UN calls for halt to South Sudan fighting

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More than 1.9 million South Sudanese are internally displaced and at least 1.7 million have fled to safety across the country's borders so far -- including a total of 830,000 to neighbouring Uganda

The United Nations on Saturday called for a halt to fighting in South Sudan after the government launched a new offensive earlier this week.

South Sudanese government forces targeted a town in the north on Wednesday, displacing civilians the UN said may be headed toward the border with Sudan.

"We are disturbed by the escalation of violence and subsequent suffering of civilians in South Sudan as a result of the recent government offensive," Stephane Dujarric, spokesman for Secretary-General Antonio Guterres, said in a statement.

"We urge the government and other warring parties to cease hostilities, uphold their responsibility to protect civilians and cooperate with the United Nations and other humanitarian actors to ensure safe access to all civilians in imminent danger along the West Bank of the River Nile."

Some 50,000 people in Kodok in Upper Nile state, many of whom fled fighting six weeks ago in the town of Wau Shilluk, were at risk from the violence, the UN said earlier this week.

"The renewed upsurge in fighting represents a callous and blatant disregard of the pledges made during the 25 March 2017 IGAD (Intergovernmental Authority on Development) Summit to implement a ceasefire and to facilitate humanitarian access," Dujarric said, calling on all sides to return to the negotiating table.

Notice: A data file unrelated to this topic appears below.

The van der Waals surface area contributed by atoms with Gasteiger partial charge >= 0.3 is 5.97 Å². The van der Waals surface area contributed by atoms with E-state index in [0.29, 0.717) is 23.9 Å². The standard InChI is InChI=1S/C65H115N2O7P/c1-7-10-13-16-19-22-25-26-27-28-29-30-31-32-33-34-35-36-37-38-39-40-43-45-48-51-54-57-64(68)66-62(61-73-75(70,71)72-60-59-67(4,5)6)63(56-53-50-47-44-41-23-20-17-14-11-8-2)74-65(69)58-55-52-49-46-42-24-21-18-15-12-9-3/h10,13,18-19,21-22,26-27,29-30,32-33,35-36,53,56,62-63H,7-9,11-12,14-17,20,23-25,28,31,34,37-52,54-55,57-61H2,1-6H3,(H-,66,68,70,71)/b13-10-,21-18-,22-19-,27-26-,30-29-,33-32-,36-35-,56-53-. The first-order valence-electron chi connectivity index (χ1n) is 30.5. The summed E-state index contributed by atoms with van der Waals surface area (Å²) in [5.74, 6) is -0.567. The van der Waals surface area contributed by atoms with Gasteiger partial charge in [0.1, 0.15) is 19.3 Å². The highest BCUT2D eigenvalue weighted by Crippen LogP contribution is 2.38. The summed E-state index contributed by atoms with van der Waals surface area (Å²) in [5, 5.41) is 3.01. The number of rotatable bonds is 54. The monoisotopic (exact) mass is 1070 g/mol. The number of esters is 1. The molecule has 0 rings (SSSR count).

"There can be no military solution to the crisis in South Sudan."

This week's attack was the latest in an upsurge in fighting in South Sudan since the beginning of the year that has driven tens of thousands of civilians from their homes.

After gaining independence from Sudan in 2011, the country descended into war in December 2013, leaving tens of thousands dead and more than 3.5 million people displaced.

In February, South Sudan and the United Nations formally declared a famine in parts of northern Unity State affecting 100,000 people, a disaster UN officials said was "man-made" and could have been averted.

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